It’s really quite good. Here is a chinese translation of an article by John D. Cook. I have no idea who did it but it certainly does not read like it was done by a machine. For example the chinese version did not try to translate the key phrase “just in case” and “just in time” – thus losing some points for artistic merit – but used the literal meaning. Now feed the article into google translate and do a line by line comparison with Cook’s original article and you’ll see it works very well.
What’s interesting is how errors often made by chinese-speaking people when they using english, surfaces. For example the second half of the first sentence:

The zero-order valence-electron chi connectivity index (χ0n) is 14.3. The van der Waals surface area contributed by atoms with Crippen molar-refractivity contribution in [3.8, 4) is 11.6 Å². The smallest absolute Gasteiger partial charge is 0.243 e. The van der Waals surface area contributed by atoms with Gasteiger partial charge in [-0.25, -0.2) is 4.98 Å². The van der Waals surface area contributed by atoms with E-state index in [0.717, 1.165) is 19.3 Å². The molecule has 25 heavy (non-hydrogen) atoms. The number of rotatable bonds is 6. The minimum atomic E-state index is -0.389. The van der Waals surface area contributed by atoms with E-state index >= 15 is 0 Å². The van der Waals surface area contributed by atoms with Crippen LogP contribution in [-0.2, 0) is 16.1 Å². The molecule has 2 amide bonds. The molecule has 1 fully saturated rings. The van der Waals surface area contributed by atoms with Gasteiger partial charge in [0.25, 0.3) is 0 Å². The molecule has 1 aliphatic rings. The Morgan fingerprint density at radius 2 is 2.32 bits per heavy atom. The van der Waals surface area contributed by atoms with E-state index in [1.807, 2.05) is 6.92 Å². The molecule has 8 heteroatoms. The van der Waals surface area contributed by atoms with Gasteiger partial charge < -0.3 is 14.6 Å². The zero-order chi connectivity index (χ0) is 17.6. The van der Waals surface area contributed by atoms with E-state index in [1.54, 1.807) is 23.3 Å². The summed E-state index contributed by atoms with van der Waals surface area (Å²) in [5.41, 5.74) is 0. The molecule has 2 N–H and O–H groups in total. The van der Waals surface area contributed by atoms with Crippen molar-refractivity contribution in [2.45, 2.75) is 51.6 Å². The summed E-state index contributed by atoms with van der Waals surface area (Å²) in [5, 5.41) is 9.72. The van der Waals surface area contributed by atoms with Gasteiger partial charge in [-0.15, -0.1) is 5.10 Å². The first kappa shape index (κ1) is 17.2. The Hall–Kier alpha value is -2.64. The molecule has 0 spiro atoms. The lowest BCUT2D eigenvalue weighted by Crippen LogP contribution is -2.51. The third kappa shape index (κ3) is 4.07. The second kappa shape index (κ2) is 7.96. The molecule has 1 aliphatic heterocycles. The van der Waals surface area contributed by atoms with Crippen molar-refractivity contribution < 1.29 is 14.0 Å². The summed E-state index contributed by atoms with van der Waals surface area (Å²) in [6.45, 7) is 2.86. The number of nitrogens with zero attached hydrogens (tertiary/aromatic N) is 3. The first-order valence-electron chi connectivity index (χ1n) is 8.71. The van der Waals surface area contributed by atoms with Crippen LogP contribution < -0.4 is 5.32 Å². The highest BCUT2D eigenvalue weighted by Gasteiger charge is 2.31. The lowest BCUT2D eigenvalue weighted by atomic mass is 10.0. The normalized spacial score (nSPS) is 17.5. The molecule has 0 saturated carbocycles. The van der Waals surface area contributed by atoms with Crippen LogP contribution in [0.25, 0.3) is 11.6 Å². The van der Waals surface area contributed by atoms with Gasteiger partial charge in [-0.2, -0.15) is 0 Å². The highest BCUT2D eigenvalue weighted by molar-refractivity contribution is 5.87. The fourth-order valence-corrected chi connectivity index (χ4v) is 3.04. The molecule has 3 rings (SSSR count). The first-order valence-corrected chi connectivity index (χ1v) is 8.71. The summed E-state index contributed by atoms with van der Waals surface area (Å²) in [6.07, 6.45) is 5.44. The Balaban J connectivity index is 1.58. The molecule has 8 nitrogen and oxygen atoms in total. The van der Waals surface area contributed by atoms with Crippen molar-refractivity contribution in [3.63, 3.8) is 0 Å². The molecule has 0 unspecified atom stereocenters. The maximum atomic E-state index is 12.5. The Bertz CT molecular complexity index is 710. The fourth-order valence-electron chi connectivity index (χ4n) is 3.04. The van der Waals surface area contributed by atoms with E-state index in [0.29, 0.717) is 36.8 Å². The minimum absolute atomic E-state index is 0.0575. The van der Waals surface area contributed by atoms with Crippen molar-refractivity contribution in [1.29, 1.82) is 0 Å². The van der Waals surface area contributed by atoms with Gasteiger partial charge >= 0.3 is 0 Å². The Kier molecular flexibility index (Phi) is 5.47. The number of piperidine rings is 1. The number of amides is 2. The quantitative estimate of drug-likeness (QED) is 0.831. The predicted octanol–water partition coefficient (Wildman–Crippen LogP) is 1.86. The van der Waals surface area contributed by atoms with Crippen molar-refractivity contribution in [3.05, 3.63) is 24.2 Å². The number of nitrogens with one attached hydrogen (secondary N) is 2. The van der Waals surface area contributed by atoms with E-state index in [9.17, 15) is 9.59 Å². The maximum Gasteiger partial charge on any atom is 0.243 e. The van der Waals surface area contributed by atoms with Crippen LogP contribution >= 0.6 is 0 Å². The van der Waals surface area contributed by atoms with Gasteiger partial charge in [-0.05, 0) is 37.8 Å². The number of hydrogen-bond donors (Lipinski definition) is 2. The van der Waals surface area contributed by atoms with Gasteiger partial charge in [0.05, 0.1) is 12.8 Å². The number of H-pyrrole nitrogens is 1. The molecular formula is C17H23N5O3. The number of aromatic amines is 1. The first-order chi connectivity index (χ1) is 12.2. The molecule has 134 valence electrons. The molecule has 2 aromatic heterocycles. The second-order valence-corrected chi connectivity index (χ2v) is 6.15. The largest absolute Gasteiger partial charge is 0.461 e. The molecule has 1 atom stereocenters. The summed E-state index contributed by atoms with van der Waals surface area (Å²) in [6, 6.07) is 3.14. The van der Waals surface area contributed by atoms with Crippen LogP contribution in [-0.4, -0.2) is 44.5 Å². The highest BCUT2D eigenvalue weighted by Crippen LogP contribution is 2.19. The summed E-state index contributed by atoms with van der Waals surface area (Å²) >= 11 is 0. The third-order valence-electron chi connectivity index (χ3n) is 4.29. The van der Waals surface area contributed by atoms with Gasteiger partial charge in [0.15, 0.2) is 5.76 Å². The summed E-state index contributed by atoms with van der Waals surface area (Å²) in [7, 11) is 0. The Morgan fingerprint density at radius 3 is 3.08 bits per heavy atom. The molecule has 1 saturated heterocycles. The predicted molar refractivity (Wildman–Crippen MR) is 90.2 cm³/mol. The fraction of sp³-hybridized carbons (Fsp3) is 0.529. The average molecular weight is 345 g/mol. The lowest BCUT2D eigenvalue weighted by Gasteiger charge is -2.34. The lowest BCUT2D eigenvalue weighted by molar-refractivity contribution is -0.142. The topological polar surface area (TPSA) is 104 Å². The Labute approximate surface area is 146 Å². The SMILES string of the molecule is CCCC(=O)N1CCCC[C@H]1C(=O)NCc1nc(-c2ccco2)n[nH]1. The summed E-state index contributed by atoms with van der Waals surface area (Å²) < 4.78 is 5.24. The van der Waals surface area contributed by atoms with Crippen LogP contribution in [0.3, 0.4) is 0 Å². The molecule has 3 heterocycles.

literally in chinese is “You will learn what?” Of course we do it should be rendered as “What will you learn?”
was translated “This is because there are too many really do not need things.” A better translation might be replacing “really do not need” by the word redundant, or again by switching the order around “too many things that are not needed.”
So it seems that some work need to be done to come up with a good inanimate translator. The differences like noun followed by adjectives in French need to be taken care of when translating to English.